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Artist's historic project enlivens Opheim
Photos courtesy Bill Hosko This is how the old homesteader's shack looked when Bill Hosko, a St. Paul, Minn., artist and part-time Opheim resident, came across it. He refurbished the shack and turned it into a visitor center. The building was found shattered by vandals on April 27. An investigation determined that a truck had rammed the 8-by-10-foot structure before it was pulled down with a cable.

The old homesteader's shack survived decades of northeast Montana wind, snow and sun.

After the wooden building was moved to the small town of Opheim and restored as a visitor center, vandals destroyed what the prairie could not.

Wind was the chief suspect when the building was found shattered the morning of April 27. Then, tire tracks were discovered. An investigation later determined that a truck had rammed the renovated 8-by-10-foot structure before it was pulled down with a cable.

"It was a brutal death for this cute little thing," said Bill Hosko, a St. Paul, Minn., artist and part-time Opheim resident who dreamed up the visitor center project.

The building was crushed, and so was Hosko. But he immediately began rebuilding. Members of the community, including local schoolchildren, pitched in with carpentry work and by raising about $1,500 for supplies. United Building Centers in Glasgow offered discounted lumber and hardware.

Today, Opheim is holding a grand-opening ceremony for its new welcome shack. The reincarnated visitor center looks just like the old one, but only a window, the shutters and a portion of the front steps could be salvaged from the original building, Hosko said.

The center is meant to be a tribute to the region's homesteaders, as well as a way to help the town of 111 attract tourists, Hosko said. The center will hold brochures, historical information and a guest book. Visitors will be asked to mark their hometowns with a pin on a map. Local students and volunteers will keep the center clean and stocked with tourist information.

Hosko is reluctant to talk about his role in the project. He would rather see attention focused on the local residents who have helped in recent weeks.

"The community now owns this, it's not just Bill Hosko," he said. "It's something the town can have pride in."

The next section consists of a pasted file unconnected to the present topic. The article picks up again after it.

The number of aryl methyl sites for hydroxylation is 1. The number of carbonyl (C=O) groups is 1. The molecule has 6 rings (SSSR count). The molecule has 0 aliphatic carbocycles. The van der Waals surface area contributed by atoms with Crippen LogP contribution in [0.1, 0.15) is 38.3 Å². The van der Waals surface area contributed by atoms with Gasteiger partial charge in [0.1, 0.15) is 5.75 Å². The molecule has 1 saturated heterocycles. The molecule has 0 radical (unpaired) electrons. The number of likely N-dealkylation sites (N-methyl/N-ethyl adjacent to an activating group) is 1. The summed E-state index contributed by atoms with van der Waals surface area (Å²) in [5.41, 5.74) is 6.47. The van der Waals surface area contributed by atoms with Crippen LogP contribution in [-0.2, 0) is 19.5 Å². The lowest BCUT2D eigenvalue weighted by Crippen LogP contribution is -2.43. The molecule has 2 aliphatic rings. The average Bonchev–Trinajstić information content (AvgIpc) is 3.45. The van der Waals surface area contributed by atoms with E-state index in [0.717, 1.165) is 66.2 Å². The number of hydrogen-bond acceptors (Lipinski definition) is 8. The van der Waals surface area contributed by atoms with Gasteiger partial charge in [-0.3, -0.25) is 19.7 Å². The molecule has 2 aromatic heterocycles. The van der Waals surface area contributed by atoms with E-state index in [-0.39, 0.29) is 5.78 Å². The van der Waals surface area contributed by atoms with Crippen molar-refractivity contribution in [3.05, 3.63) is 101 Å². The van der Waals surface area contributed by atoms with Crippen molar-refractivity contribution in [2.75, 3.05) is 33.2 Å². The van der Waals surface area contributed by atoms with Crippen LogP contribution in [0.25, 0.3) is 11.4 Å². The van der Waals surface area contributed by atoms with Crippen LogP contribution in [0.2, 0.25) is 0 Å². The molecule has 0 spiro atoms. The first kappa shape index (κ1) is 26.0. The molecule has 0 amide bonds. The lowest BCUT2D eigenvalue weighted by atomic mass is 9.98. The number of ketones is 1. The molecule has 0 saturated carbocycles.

But it's hard not to focus on Hosko and his role in Opheim. Ever since he decided to buy property in the area six years ago, Hosko has had the town talking. A few have been annoyed by his energy, but many others are thrilled to see new blood in a part of Montana that has been experiencing a steady exodus of residents, said Muriel Granrud, who has lived in Opheim since 1951. Granrud and her husband, Evan, owned and operated Granrud's Lefse Shack until selling the business in the late '90s.

"There's a certain element in every town who don't want to see progress," she said. "A small town's gotta have somebody push ahead a little bit. He's got a lot of big dreams and energy."

In both culture and geography, Opheim is a long way from the reaches of Montana sought out by most tourists and vacation-home owners. There are no snowy peaks, steaming hot springs or misty forests of fir and larch.

Hosko, a Twin Cities native, decided to move to this corner of the state after seeing the film "Dances with Wolves." He was attracted by the open prairie and endless starry sky.

"It made me want to get away from everybody. … Somebody told me Opheim is the edge of civilization," he said.

About every other week, Hosko boards an Amtrak train in St. Paul for a 15-hour overnight ride to Glasgow, where his old Ford pickup awaits. From Glasgow, he drives about an hour north to a simple wooden shack on his 180 acres near the Canadian border.

There's no radio, TV or running water at Hosko's "Lonesome Prairie" property, which he shares with goats, chickens, cats, horses and dogs.

Hosko said he expected Opheim to be a retreat from his busy city life as an architectural illustrator. But he spends much of his time painting and restoring buildings along the town's main street. He has plans to open a second cafe in the town.

Hosko is not paid for his work. He does it to give something back, he said, and to help prevent Opheim from becoming a ghost town.

"I'm just trying to bring hope to this little town," he said.

A small group, however, thinks his efforts are worthless, Hosko said. They've told him as much. These are the people Hosko believes pulled down the original visitor center.

"I'm not angry about it," he insisted. "It's done. It's now being rebuilt."

Valley County Sheriff Glen Meier said little progress has been made in the investigation into the vandalism.

"Nobody is saying a word," Meier said. "I don't know whether it was a prank or a malicious destruction. … I really feel it was probably a prank gone bad. I don't think we have that type of people up there."

The outpouring of support after the incident is evidence of the town's respect for Hosko, Meier said. Everyone from schoolchildren to senior citizens helped rebuild the old shack.

"If they had animosity towards Bill, they wouldn't be doing that," Meier said.

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